When an author description begins with "this is his final book," as does the promotional material for Bob Artley's recently released Memories of a Farm Kitchen, you keep reading. Was there a personal tragedy or publishing world mishap? No, Mr. Artley, an illustrator and author of several country living books, is simply 93-years-old. The book, part storybook/memoir, part cookbook, was completed with the help of his son, Rob, and other children (their father suffered several strokes shortly after completing the watercolors for the book). It's unusual in that the book has readership appeal for both adults and kids, or adults reading bedtime stories to kids. And oddly enough, it works.
Artley was born in Hampton, Iowa, in 1917 on the family farm established by his grandfather forty years earlier. They were oat farmers who lived a simple but not uncomplicated life, as life on a farm with no refrigeration, electricity or other modern inconveniences was hardly luxurious. But it was replete.
The book is divided into fifteen very brief chapters, really more peeks into Artley's childhood through his charming watercolors with text written (and in places, more transcribed) by his son, Rob. If the kitchen was the center of farm life, the coal-fueled range (wood or corncobs worked in a pinch) was the power horse that sputtered it to life daily. Sometimes the kitchen served as a nursery for the baby pigs, chicks, turkey hatchlings and other farm animals born during the cold winters: "I remember seeing Dad holding a baby pig, its little body blue and stiff with cold, and massaging it to renewed life in front of the open oven door of the range... It wasn't long before the tiny pig was emitting little grunts that sounded much like the perking coffee in the coffeepot on the stove-top," Bob recalls in chapter three.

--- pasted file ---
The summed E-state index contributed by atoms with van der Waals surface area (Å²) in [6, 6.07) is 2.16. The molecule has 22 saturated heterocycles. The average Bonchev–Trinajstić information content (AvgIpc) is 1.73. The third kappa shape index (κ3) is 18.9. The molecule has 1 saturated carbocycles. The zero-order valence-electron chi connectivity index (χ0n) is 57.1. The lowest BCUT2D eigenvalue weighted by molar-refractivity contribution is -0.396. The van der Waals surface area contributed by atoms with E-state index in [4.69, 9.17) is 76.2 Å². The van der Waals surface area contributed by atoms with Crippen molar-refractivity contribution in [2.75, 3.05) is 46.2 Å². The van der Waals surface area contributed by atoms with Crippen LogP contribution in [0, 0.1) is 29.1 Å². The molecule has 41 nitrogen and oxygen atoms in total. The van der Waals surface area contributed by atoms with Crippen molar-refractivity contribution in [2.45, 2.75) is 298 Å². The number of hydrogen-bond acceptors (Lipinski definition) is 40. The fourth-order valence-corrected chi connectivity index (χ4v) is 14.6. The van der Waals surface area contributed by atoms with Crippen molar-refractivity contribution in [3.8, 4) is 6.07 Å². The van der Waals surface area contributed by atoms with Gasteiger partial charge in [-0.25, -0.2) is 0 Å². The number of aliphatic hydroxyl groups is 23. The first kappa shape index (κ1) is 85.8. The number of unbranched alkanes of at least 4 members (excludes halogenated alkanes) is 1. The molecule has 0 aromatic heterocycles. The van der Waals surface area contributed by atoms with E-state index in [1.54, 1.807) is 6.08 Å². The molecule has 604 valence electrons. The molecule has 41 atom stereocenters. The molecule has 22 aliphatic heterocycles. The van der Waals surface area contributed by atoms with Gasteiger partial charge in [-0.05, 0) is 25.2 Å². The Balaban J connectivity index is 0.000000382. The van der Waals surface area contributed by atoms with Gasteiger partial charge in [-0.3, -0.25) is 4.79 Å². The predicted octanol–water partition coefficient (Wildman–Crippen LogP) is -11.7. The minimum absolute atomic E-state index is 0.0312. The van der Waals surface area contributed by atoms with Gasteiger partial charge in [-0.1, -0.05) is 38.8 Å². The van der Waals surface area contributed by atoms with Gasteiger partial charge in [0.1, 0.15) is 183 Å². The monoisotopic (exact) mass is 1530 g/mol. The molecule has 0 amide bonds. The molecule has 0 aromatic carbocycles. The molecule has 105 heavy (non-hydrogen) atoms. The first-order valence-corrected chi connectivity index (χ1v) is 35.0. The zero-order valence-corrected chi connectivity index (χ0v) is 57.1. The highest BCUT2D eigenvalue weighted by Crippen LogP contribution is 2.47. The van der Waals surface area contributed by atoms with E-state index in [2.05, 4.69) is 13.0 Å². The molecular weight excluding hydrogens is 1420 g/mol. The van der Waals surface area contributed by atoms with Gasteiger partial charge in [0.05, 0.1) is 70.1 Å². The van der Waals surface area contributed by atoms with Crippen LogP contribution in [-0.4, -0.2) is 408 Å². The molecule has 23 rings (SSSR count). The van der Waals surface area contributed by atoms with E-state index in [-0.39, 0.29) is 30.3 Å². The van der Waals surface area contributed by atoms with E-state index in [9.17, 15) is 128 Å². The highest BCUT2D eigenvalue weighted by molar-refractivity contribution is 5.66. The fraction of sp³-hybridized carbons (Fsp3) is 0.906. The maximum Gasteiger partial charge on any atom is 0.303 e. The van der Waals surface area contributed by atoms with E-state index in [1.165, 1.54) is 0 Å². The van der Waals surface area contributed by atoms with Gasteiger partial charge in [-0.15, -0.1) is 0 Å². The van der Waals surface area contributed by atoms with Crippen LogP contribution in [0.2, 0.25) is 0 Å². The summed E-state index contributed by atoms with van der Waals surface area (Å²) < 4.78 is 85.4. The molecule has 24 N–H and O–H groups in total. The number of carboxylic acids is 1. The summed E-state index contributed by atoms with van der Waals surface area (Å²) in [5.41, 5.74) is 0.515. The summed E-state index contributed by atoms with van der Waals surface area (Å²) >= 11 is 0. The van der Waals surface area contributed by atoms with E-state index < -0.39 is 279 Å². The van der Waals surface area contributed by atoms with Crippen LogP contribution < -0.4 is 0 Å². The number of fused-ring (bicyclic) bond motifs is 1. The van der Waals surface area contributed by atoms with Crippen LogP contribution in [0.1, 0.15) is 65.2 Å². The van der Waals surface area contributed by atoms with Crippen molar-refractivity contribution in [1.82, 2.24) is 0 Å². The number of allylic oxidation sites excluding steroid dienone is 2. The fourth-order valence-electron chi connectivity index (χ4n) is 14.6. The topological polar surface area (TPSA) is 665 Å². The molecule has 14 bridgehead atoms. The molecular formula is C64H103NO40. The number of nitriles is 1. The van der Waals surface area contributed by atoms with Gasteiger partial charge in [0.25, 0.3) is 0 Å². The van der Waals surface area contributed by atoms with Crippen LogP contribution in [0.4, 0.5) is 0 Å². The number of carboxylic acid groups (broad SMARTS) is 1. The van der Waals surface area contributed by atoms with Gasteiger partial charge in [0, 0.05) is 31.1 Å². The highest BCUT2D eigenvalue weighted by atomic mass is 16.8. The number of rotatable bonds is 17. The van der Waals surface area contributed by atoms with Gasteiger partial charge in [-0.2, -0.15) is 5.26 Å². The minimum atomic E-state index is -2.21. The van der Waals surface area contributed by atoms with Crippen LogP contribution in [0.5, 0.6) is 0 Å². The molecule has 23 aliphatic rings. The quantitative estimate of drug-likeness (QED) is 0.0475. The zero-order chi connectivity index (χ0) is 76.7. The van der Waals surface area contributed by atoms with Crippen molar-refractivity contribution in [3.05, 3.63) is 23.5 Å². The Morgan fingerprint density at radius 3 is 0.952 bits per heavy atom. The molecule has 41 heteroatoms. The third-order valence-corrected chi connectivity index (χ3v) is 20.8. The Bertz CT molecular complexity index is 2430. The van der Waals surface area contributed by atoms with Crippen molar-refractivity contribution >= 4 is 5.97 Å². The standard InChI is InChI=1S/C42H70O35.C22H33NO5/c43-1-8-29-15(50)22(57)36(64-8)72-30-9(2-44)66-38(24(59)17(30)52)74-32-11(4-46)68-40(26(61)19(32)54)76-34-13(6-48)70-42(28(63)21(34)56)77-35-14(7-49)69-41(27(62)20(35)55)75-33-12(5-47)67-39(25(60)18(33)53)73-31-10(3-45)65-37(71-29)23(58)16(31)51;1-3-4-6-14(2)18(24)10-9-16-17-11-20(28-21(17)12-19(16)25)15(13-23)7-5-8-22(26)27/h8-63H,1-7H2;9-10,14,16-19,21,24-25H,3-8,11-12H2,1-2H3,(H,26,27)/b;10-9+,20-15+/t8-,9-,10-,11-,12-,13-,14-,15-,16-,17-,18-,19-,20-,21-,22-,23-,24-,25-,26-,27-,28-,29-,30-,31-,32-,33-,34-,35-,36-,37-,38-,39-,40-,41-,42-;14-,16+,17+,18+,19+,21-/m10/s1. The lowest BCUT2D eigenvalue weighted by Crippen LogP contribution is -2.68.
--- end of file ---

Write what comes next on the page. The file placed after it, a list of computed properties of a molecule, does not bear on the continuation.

Other days the kitchen became the Laundromat when it was too cold to scrub the family's clothes clean on a metal washboard with homemade lye soap. To keep the kitchen filled with icebox rolls and fresh meat, there was the oat-straw lined ice-house out back, where ice blocks harvested from the streams in winter were stored for summer. The attic served as the curing room for farm-smoked hams and bacon that would be brought to the kitchen to cook when ready; the cellar was stockpiled with canned peaches, lard for cooking, and preserved meats for lean months and lunch pails.
That same kitchen served as the original school cafeteria kitchen (Bob describes the lunches in syrup pails he toted daily to school filled with homemade canned fruits, sandwiches on homemade bread wrapped in wax paper, and a sweet surprise). It was also the scriptorium, as Bob calls it, as the kitchen table was where all pen-to-paper business took place (homework, farm paperwork and correspondence with friends and family).
And so by the time you get to the final chapter filled with dozens of recipes from friends and family -- those icebox rolls, a wilted lettuce or dandelion green salad, creamed "frizzled" dried beef -- the assumption is that you know how to cook (of course you do, you live on a farm). The chocolate drop cookies simply instruct to "mix, drop from spoon, and bake," with no oven temperature or baking time given.
Yet here, those exceedingly simply recipe instructions seem like more than childhood memories. They're a quiet challenge from a farm boy now in his nineties, one who must be skeptical of this modern food truck, frozen fish stick, and drive-through "family" dinner world, to take another look at that kitchen of yours. It might be useful for more than simply making this carrot jam. But like this recipe, what exactly that means is up to you to figure out. Turn the page for Bob Artley's mother's carrot jam recipe.